The actus reus of Murder therefore requires that the defendant should have caused the death of the victim through an act of his/her own. Death should be caused within the Queen's peace and three years of the act of the defendant. In this question the defendant Zak has killed Julie. Murder is a consequence crime and therefore accordingly requires causation to be proved in order for the actus reus of murder to be proved. It is in essence proving that it was the act of the defendant that caused the death of the victim. Causation is a 2-stage test and requires firstly causation in fact. The test for causation in fact is the 'But for test' (but for the act of the defendant, would the victim still have suffered the consequences and if not then there is causation in fact). The element that has to be proved is that it was the act of the defendant that put the victim in a certain setting; in which he would not have been but for the act of the defendant. In this instance it is not difficult to prove causation in fact, as had it not been the act of Zak, Julie would not have died. Once causation in fact is proved the second test of causation has to be satisfied.
The second stage of the causation test is causation in law. ...
In this question it seems that in relation to death of Julie there is causation in law as the act of Zak was the operative and substantial cause of Julie's death. Neither had the act of Zak exhausted its effect and further it was also the significant and sole cause of Julie's death. It seems therefore that the actus reus of the offence of murder is proved as Julie dies in the fire and the place of his death is within the Queen's peace.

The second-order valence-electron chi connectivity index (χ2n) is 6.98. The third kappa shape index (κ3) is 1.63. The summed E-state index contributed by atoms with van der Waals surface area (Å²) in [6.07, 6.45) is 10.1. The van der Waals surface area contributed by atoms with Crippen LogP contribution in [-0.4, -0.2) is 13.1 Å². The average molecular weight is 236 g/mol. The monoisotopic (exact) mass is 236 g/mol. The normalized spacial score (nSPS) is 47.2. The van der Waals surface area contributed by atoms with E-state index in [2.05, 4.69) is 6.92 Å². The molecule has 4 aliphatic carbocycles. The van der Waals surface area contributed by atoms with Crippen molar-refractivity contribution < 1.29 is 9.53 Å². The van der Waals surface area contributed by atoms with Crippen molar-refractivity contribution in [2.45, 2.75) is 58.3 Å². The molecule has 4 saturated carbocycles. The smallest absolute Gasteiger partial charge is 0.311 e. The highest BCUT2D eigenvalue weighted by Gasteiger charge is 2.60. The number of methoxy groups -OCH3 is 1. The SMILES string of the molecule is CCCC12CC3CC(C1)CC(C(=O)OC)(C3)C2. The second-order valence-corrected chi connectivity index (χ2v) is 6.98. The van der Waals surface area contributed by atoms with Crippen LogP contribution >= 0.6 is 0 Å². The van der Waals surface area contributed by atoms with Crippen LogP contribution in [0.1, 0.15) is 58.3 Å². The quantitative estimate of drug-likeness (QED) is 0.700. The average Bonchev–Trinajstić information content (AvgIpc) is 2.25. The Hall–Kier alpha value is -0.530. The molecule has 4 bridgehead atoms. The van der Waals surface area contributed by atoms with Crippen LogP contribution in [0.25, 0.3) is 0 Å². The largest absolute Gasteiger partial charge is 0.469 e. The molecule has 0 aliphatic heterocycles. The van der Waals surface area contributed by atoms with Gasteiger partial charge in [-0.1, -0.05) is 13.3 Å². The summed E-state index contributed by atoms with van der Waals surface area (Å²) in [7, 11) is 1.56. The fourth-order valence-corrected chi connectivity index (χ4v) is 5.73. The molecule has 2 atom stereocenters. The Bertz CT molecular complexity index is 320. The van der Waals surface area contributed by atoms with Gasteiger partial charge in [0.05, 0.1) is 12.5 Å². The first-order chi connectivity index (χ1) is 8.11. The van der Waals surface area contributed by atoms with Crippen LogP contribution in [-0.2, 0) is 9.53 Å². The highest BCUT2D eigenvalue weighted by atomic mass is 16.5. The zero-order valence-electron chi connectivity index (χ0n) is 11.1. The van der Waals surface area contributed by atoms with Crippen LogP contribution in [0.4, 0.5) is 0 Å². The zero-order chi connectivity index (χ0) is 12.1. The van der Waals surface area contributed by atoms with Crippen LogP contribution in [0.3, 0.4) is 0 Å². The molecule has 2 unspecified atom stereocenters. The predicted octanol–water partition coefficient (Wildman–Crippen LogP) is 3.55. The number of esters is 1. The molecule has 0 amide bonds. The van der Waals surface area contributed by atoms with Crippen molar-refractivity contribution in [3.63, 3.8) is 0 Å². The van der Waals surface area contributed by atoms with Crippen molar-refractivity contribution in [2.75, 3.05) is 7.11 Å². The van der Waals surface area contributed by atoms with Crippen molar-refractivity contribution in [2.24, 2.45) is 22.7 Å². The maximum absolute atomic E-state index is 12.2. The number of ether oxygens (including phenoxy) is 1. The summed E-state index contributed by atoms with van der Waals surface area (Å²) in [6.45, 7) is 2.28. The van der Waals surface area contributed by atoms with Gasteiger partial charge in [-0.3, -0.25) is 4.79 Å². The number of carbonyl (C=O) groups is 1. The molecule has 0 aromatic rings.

Mens rea for the Murder or the lack thereof
This takes us to the next issue in the question, whether Zak had the requisite mens rea for murder. The mens rea for murder is intention to kill (express malice) or cause grievous bodily harm (implied malice). Traditionally the mens rea for murder is called "malice aforethought". In Smith & Hogan Criminal Law 9th Edition malice aforethought has been defined as:
'a mere arbitrary symbol for the 'malice' may have in it nothing really malicious; and need never be really ' aforethought'.
Therefore the requirement today is that the defendant should have intended either death or grievous bodily harm as a result of his/her act. Malice aforethought is generally taken to mean that the defendant should have intention to bring about either of those two consequences. Intention can be defined as the either the purpose of the defendant's act or even if it not the purpose of the defendant's act, intention can be inferred from certain subjective foresight on part of the defendant. In other words if the defendant realizes that the consequences are virtually certain as a result of his act then the courts can hold that the defendant intended the consequences as a result of his act.
The problem here is that Mens Rea for this murder seems doubtful as it has been stated in the question.